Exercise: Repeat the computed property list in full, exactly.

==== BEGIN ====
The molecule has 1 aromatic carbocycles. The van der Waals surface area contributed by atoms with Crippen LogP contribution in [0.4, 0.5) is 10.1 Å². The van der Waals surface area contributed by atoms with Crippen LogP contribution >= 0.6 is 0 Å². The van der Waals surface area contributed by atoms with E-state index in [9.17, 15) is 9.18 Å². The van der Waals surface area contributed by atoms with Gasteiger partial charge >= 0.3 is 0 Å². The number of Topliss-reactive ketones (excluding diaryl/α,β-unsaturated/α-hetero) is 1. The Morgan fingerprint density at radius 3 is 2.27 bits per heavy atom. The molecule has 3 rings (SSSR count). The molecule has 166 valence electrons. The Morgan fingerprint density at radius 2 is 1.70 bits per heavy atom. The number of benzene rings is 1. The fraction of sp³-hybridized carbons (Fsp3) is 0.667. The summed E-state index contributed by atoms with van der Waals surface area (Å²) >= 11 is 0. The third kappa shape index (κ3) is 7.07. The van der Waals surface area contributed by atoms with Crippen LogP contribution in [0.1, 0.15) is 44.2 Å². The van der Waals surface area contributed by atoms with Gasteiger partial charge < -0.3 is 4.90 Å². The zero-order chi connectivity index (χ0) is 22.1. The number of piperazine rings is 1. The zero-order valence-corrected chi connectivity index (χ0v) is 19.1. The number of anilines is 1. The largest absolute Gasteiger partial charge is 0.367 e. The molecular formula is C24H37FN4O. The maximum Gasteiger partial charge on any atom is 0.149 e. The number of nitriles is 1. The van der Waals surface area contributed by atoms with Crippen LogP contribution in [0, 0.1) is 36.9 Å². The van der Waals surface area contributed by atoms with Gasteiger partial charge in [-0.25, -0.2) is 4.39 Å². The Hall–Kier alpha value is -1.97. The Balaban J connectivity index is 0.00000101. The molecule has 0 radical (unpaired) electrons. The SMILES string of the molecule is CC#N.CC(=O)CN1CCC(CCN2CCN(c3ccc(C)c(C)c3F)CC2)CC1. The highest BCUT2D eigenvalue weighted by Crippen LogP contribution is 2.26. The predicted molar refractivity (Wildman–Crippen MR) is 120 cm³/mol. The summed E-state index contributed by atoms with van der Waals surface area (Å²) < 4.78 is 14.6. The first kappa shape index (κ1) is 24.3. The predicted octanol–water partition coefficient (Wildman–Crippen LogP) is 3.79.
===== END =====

The molecule has 1 aromatic carbocycles. The van der Waals surface area contributed by atoms with Crippen LogP contribution in [0.4, 0.5) is 10.1 Å². The van der Waals surface area contributed by atoms with Crippen LogP contribution >= 0.6 is 0 Å². The van der Waals surface area contributed by atoms with E-state index in [9.17, 15) is 9.18 Å². The van der Waals surface area contributed by atoms with Gasteiger partial charge >= 0.3 is 0 Å². The number of Topliss-reactive ketones (excluding diaryl/α,β-unsaturated/α-hetero) is 1. The Morgan fingerprint density at radius 3 is 2.27 bits per heavy atom. The molecule has 3 rings (SSSR count). The molecule has 166 valence electrons. The Morgan fingerprint density at radius 2 is 1.70 bits per heavy atom. The number of benzene rings is 1. The fraction of sp³-hybridized carbons (Fsp3) is 0.667. The summed E-state index contributed by atoms with van der Waals surface area (Å²) >= 11 is 0. The third kappa shape index (κ3) is 7.07. The van der Waals surface area contributed by atoms with Crippen LogP contribution in [0.1, 0.15) is 44.2 Å². The van der Waals surface area contributed by atoms with Gasteiger partial charge < -0.3 is 4.90 Å². The zero-order chi connectivity index (χ0) is 22.1. The number of piperazine rings is 1. The zero-order valence-corrected chi connectivity index (χ0v) is 19.1. The number of anilines is 1. The largest absolute Gasteiger partial charge is 0.367 e. The molecular formula is C24H37FN4O. The maximum Gasteiger partial charge on any atom is 0.149 e. The number of nitriles is 1. The van der Waals surface area contributed by atoms with Crippen LogP contribution in [0, 0.1) is 36.9 Å². The van der Waals surface area contributed by atoms with Gasteiger partial charge in [-0.25, -0.2) is 4.39 Å². The Hall–Kier alpha value is -1.97. The Balaban J connectivity index is 0.00000101. The molecule has 0 radical (unpaired) electrons. The SMILES string of the molecule is CC#N.CC(=O)CN1CCC(CCN2CCN(c3ccc(C)c(C)c3F)CC2)CC1. The highest BCUT2D eigenvalue weighted by Crippen LogP contribution is 2.26. The predicted molar refractivity (Wildman–Crippen MR) is 120 cm³/mol. The summed E-state index contributed by atoms with van der Waals surface area (Å²) < 4.78 is 14.6. The first kappa shape index (κ1) is 24.3. The predicted octanol–water partition coefficient (Wildman–Crippen LogP) is 3.79.